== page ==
Pizza and the Super Bowl go hand in hand. So Mark Evans, retired Air Force master sergeant, is trying to send more than 20,000 pizzas to troops in the Middle East.
If it sounds like a big goal, it is, but Evans already has experience with 11 "Pizza for Patriots" projects, having delivered over 120,000 pizzas to troops.
"We're so blessed with this whole thing," said Evans, 53, of Elk Grove, Ill.
It started five years ago, when Evans was watching television coverage of the war in Iraq and eating pizza with his son, Kent. A freshman in high school, Kent asked if troops abroad would be able to eat pizza.
Evans, a 26-year veteran, said troops in combat zones would probably be eating "out of a box." His son then asked if the family could send pizzas to the troops.
Evans, who now works full-time for AT&T, had some experience with long-distance take-out. He had sent pizzas that were frozen in dry ice to troops in Bosnia ten years prior to that.
"I was a master sergeant," Evans told ABC News. "You never say no. You do what you got to do. When they said, 'Do something;' You say, 'Done'. I never failed at my missions."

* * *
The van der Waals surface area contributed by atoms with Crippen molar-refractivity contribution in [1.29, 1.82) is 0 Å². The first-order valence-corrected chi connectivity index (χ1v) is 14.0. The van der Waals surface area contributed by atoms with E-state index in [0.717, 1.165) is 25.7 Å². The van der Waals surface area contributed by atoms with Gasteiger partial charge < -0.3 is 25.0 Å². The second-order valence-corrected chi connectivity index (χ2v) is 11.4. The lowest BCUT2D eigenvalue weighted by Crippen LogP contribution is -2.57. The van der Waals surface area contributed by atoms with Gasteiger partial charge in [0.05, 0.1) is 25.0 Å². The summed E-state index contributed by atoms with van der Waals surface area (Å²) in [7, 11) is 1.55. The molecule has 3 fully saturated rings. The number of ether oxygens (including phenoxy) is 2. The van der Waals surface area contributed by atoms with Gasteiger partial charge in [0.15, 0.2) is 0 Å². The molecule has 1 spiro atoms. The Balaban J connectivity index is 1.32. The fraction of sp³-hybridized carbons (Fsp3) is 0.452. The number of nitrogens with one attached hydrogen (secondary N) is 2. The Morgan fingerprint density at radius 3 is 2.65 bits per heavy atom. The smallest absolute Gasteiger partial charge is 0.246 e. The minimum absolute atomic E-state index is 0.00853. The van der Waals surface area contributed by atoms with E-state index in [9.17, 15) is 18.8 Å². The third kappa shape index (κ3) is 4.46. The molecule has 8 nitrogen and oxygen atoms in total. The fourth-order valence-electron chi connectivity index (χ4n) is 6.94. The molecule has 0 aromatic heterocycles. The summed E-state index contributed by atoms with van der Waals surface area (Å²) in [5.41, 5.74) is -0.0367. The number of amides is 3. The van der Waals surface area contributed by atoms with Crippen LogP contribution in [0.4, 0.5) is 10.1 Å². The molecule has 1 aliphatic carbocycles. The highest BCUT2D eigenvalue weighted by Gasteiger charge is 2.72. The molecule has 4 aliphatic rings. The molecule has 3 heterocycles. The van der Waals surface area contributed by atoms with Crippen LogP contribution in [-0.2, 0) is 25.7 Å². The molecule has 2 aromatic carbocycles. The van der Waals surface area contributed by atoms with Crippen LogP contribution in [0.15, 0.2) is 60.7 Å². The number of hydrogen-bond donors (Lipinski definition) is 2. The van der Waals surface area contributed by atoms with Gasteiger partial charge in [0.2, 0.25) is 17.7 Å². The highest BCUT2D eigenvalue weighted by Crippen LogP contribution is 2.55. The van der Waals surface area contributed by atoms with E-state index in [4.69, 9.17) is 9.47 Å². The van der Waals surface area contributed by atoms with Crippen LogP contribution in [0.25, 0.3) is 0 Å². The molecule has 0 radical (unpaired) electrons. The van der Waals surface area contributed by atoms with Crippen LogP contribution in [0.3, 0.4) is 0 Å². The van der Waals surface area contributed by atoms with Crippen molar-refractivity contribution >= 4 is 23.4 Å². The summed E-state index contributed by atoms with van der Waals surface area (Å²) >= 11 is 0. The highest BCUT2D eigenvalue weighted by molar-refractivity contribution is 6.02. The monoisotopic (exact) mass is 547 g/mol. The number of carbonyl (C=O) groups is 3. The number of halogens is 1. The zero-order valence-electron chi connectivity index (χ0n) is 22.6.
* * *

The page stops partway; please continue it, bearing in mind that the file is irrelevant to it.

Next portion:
Evans happened to have a friend with high security clearance who had Gen. David Petraeus' email address. Evans emailed the top military official to ask if he could send some pizzas.
"General Petraeus answered me in 12 hours," Evans said. "He said it was a great idea. I guess he was hungry. And he loves Chicago pizza. My wife couldn't believe he answered me."
The goal was to send 300 pizzas to the troops, but with help from shipping company DHL and after contacting local newspapers for media attention, Evans had raised enough money to send 3,000 pizzas.
Through the years, Pizza for Patriots, a 501(c)3 non-profit organization, has worked with a number of pizza and food companies to feed almost a half a million troops, according to Evans, on holidays like Independence Day and Veterans Day.
The organization accepts donations online and via mail. For the last Super Bowl, Pizza for Patriots delivered 10,000 pizzas, so Evans wants to double that this year.
Evans said the military will be in charge of distributing the pizzas, mainly to combat areas in Afghanistan. But he believes they will be given to troops in almost all countries in the Middle East.
"Their intent is to get it to the guys who need it the most," he said.
He hopes his 25-year old daughter, an Air Force pilot in Afghanistan, will be able to enjoy a pizza.
Evans is also thinking about veterans in the U.S.
To celebrate Veterans Day this year, Evans wants to raise enough money to send pizzas to more than 125 VA hospitals in the U.S.
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